The Spurs live and die with Tony Parker. Games where Parker was off (he had quite a handful of low field goal % shooting nights actually and the Spurs looked either vulnerable or were beat outright), it was evident that the game had to then run through Duncan in the low post where he often was able to get it going but in the twilight of his career, it won’t be enough to win four games. Duncan is at his best now as a complement to Parker and not the other way around. The trick for Miami will be to play Parker physical and stay with him although that’s a lot to ask because TP might be the quickest guard in the league (and Memphis who were supposed to be physical and great defensively, failed at this). Chalmers is pretty physical, though and I wouldn’t be surprised if LeBron even gets that assignment in late game situations as he is Miami’s best overall defender. Parker will be the leading scorer for the Spurs and his ability to draw double teams and dish out to the perimeter will be a very key component of this series.

Speaking of which, Miami has been shredded by three point shooting teams and the Spurs are one of those teams. Forget the Memphis series for a moment (that was about as definitive a match up fail as there ever is in pro sports, by the way) and take a look at the series against the Warriors. The Spurs took away the one thing that made the Warriors a threat to make a run at the finals; their three point game. Conversely, they hit threes with ease in all their wins because the Warriors were chasing the swing around the perimeter and giving up too many open looks. This spells doom for the Heat if they are a) unable to get back on the perimeter on the dish and swing and b) if they get eaten up on the outside by the very active Leonard, Green and Neal who have been harassing jumpshooters all postseason. The perimeter game does favor San Antonio in this regard but note this: only in terms of scheme and execution. Give Pops a ton of credit here. I wouldn’t count against Miami’s outside shot, exactly. In fact, if they get open looks, the Spurs are in a heap of trouble because, like Golden State, they can definitely hit them and if Ray Allen continues to shoot the way he has in the latter parts of the Indiana series where he seemed to be getting his range back, the Heat are going to rain threes on the Spurs. They have the better pure shooters. San Antonio has the better perimeter game as a team.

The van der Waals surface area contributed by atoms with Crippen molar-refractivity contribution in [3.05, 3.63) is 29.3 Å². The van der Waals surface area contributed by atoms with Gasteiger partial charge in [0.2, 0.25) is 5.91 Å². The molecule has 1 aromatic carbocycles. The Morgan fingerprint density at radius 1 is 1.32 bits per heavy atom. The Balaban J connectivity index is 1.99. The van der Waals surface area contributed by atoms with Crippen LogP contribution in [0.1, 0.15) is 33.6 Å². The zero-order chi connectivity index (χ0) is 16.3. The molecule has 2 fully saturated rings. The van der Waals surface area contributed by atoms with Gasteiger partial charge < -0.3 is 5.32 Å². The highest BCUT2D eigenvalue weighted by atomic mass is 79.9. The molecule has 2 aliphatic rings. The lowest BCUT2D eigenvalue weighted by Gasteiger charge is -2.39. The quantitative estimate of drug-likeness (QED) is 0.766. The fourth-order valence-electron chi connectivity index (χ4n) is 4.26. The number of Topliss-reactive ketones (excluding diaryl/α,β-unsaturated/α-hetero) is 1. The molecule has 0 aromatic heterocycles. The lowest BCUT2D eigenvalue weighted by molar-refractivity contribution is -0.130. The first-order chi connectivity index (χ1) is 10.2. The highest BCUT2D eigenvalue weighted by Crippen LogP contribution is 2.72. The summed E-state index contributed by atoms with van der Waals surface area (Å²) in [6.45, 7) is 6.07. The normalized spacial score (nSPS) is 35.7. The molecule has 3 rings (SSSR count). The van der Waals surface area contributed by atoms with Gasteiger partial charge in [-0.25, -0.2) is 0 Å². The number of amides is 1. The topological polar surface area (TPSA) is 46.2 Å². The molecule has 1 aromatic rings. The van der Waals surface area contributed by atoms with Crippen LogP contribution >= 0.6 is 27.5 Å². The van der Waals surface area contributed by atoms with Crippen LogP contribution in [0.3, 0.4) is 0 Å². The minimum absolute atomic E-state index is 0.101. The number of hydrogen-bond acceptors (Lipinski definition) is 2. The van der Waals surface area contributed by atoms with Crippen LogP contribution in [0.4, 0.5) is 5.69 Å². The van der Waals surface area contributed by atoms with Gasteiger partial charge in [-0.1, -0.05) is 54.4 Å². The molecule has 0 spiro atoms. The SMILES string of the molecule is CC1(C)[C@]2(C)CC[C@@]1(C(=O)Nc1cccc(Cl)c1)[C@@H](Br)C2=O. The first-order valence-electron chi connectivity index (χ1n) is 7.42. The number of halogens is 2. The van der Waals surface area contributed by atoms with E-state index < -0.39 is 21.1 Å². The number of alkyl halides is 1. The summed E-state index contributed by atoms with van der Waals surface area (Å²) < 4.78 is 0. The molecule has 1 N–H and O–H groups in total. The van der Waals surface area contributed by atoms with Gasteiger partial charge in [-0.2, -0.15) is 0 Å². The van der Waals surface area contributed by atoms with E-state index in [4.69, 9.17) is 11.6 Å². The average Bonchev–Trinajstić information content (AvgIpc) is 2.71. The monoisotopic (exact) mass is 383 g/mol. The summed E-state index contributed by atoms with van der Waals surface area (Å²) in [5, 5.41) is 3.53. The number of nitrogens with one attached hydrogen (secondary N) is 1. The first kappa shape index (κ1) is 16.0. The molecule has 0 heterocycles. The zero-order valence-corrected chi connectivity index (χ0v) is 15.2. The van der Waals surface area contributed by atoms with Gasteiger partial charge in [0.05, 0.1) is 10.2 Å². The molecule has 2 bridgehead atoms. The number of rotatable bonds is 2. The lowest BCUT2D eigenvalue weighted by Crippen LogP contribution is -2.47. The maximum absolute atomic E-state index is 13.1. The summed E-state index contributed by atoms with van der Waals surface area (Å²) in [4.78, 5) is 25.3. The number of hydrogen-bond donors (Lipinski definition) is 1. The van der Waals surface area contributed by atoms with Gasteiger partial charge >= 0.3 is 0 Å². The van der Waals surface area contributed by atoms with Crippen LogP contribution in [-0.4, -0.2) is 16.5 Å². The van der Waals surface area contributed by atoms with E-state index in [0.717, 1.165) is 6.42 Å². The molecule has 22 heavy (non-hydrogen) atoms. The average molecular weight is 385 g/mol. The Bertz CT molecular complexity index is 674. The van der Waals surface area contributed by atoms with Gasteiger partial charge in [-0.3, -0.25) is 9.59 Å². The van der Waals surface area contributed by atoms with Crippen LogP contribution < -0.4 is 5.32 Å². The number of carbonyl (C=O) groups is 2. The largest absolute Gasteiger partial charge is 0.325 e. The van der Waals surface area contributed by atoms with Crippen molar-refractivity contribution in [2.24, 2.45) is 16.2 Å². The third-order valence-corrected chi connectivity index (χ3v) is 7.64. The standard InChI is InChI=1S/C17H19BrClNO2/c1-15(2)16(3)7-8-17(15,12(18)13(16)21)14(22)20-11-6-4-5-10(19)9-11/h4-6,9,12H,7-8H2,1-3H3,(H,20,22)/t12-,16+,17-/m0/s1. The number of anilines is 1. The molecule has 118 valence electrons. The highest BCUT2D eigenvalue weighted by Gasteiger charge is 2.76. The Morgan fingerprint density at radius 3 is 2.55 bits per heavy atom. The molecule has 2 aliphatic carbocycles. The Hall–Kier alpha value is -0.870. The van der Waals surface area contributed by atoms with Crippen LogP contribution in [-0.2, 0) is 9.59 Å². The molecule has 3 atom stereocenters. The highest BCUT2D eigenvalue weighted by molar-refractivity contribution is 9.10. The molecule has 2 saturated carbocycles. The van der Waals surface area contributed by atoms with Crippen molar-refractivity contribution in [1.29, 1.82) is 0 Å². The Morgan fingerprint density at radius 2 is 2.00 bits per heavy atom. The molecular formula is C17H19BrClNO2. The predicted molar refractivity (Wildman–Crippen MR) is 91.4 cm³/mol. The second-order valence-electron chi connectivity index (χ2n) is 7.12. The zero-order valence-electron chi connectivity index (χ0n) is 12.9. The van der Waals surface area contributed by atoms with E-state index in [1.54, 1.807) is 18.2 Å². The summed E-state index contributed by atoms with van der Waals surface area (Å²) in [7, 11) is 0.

Down in the paint, watch for Bosh to finally get untracked. He is an undersized, agile big man with range (what’s up with dino jr. jacking up the three point shot anyway? I mean, he’s making them but wtf? lol) and against active, tenacious bigs like David West and Roy Hibbert, he was as good as useless out there. There were stretches where you’d see him active in the paint, trying to get contact and be physical but in the end all he could resort to doing was flopping and missing and flopping. Duncan still has game but he is not as quick as he used to be and Tiago Splitter can be dominated with Bosh’s skillset of taking the ball at midrange and working. I expect Bosh to have a much better series than he did in the last one. What doomed Memphis was the fact their bigs were more traditional bigs, slow, powerful and living closer to the rim. That isn’t Bosh’s game and it’ll give the Spurs a challenge they haven’t really faced yet this postseason (with the exception of Carl Landry who, surprisingly, was effective because he possesses much of the same skillset as Bosh albeit not at an elite level).

Dwayne Wade is having the lowest postseason production of his career. Truth be told, that may just mean he’s due and that would really suck for San Antonio as that suddenly gives them two explosive bodies to cover and they only really have one Kawhi Leonard. The next best thing the Spurs can throw at a strong, explosive scoring guard is Danny Green and while he is definitely capable (he frustrated the hell out of Curry when he was on him), I still have to give the advantage to Wade. This of course all hinges on Wade’s health and if he’s really over it (as it seemed with 21 points and 9 boards in the final and deciding game of the Pacers series), he’s going to be the factor that puts this in Miami’s favor. I’m going to go ahead and throw Manu Ginobili in this discussion; if the Spurs’ long time stud wing man is able to get out of his postseason funk and produce the way he has in the past, it’ll have the same effect as it would if Wade returned to form. Both of these guards are out of sorts although it is arguable that Manu is no longer the piece in the system that he used to be as Kawhi Leonard now has become the third option in the offense and has responded with solid offensive games. Manu still possesses the critical clutch outside shot and is the sort of guy that can literally go 0-12 in the game and then drop a three in the fourth quarter of a close game to turn a tide.

In the end, and I can’t stress this enough, the series is going the distance. Regardless of who wins out, this isn’t something that is going to be determined in four or five games. Six? Maybe. Seven, more likely. Miami’s home court advantage is significant especially if the series goes long. Much is being made of how handily San Antonio dispatched of Memphis but remember that the Grizzlies were a team that couldn’t score in bunches anyway and, while physical and defensive minded, were not explosive enough to stay with Parker when they needed to. The Grizzly series almost tells us nothing about what the Spurs are going to do in this one. The Heat can score a lot easier than the Grizzlies ever could and survived a series with a Pacer team that was balanced, physical and as defensively tough as the Grizz but with much more offensive ability. The Heat had the tougher test, outlasted it and to me, are the favorites here.

Heat in 7

Dig it.

2013 Stanley Cup Conference Finals

Three series went exactly as expected… the fourth went nothing even close to it. 

Now, it’s only fitting that we have the past four champions left in the field and set to battle for the honor of lifting Lord Stanley’s cup. This is puckhead territory so if you don’t know nothin bout nothin, find your way out because things are about to get FUN.

Eastern Conference
PITTSBURGH PENGUINS (1) VS. BOSTON BRUINS (4)